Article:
Is Jesus a pacifist? Apparently not, according to Mark Driscoll.
In a recent post (“Is God a Pacifist?”), the mega-church pastor actually presents the person and work of Jesus as evidence against the idea that God is a pacifist. My advice to anyone who is not immediately taken back by this statement? Read the Gospels. That Jesus (in the Gospels) embodies and commands a posture of nonviolence appears to me to be an axiomatic truth.
However, Driscoll accuses “those who want to portray Jesus as a pansy or a pacifist” as “prone to be(ing) very selective in the parts of the Bible they quote.” He goes on to say that, “If we want to learn all about Jesus we have to read all that the Bible says about him.” He thus quotes a particularly gruesome passage from Revelation (14:14-20) that seems to suggest that Jesus will one day command angels to crush his enemies until their blood flows miles high into the sky. Here is definitive proof, says Driscoll, that “Jesus is no one to mess with” and that God is not a pacifist.
I disagree with Driscoll’s assessment of Jesus’ attitude towards violence.
As a quick response, allow me to highlight three immediate problems with Driscoll’s argument:
1. In fact, there are many viable nonviolent interpretations of the book of Revelation.
(Greg Boyd has a nice bibliography of such readings here.) Indeed, there are even ways to read Revelation 14 nonviolently (perhaps the topic of another post). It is likewise worth noting that even with the abundance of violent imagery one finds throughout Revelation there is an equally obvious message that nonviolence is God’s way of conquering evil. Jesus is repeatedly praised as worthy to rule the universe precisely because he is nonviolent (he conquered by his blood) and his people are repeatedly told to likewise endure suffering nonviolently even until death. Even if one is not convinced by a nonviolent interpretation of Revelation, the abundance of world-class scholars who read it in this way should alert us that passages such as the one Driscoll quotes above are not as clear-cut as he’d like them to be. The accusation that pacifists are falsely making Jesus out to be a “hippie” can easily be turned around on Driscoll, who seems to make Jesus out to be the embodiment of his ideal, Americanized version of masculinity.
2. We should not be so quick to ignore the (clear) nonviolent picture of Jesus in the Gospels in order to embrace a (seemingly) violent portrayal of Jesus in Revelation.
I find it nonsensical to imagine that one should attempt to read the four Gospels through the apocalyptic (and wildly confusing) imagery of Revelation. Would it not be more appropriate to read Revelation through the (much clearer) picture of Jesus we receive in (not just one, but four) Gospels? Driscoll appears to think that he can hold the tension together by positing a fundamental change in Jesus’ relationship to evil between his first coming and second coming. But I think this is grossly inconsistent and mistaken. Jesus had the option to destroy his enemies by violence (Matthew 26:52-53) and he explicitly rejects it. What has caused him to change his mind since then? To reject or ignore Jesus’ refusal to fight evil with evil during his lifetime is to not take the Gospels seriously in their portrayal of how Jesus inaugurated God’s Kingdom.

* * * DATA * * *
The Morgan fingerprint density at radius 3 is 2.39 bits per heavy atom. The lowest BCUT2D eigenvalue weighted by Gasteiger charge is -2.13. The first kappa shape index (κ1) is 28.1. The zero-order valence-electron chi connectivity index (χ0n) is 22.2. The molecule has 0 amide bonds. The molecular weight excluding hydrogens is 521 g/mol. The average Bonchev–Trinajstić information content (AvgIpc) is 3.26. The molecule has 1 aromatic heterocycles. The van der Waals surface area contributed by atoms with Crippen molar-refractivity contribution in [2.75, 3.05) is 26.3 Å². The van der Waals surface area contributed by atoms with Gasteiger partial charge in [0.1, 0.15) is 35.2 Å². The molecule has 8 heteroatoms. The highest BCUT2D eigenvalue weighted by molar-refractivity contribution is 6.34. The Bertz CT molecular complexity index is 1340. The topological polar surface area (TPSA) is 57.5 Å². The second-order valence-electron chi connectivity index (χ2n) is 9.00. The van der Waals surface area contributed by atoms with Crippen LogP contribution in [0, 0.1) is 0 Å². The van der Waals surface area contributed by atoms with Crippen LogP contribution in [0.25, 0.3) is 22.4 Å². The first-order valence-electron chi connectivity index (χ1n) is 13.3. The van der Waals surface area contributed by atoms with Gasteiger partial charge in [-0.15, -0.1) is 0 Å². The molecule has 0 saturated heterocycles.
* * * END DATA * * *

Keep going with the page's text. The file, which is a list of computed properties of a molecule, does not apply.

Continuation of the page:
3. Driscoll is making the same mistake that Jesus’ contemporaries made: desiring a militaristic Messiah who will shed blood (like a UFC fighter).
Jesus rebuked many during his lifetime for wanting God to deliver Israel (and through them, the world) through violent means. This is a consistent theme throughout the Gospels (particularly Mark). At the end of his post Driscoll says, “Some of those whose blood will flow as high as the bit in a horse’s mouth for 184 miles will be those who did not repent of their sin but did wrongly teach that Jesus was a pacifist.” What he fails to realize is that the sin of desiring to bring God’s Kingdom by violence is actually one of the primary sins that Jesus calls people to repent of throughout his lifetime. As N.T. Wright so often points out, repentance should be understood as Jesus’ call to “abandon our own ways of bringing about God’s will and adopt his.” His way of bringing God’s Kingdom is nonviolent. Yet somehow along the way, we’ve forgotten that we can trust the revelation we have received in the person and work of Jesus as presented in the Gospels. We’ve forgotten that Jesus’ life shows us exactly who God is and what he is like (John 1:14-18, Hebrews 1:1-4).
My question to Driscoll, and to you, is this:
Is Jesus’ (and thus God’s) character more fully revealed on a cross (dying as an act of forgiveness for his enemies) or in an octagon (killing his enemies in an act of vengeance)?
“But love your enemies, and do good, and lend,
expecting nothing in return, and your reward will
be great, and you will be sons of the Most High,
for he is kind to the ungrateful and evil.
Be merciful, even as your Father is merciful.”
- Jesus of Nazareth
Update [10/24/13]: You can find a continuation of my “Response to Mark Driscoll” here: Interpreting the Violent Imagery of Revelation.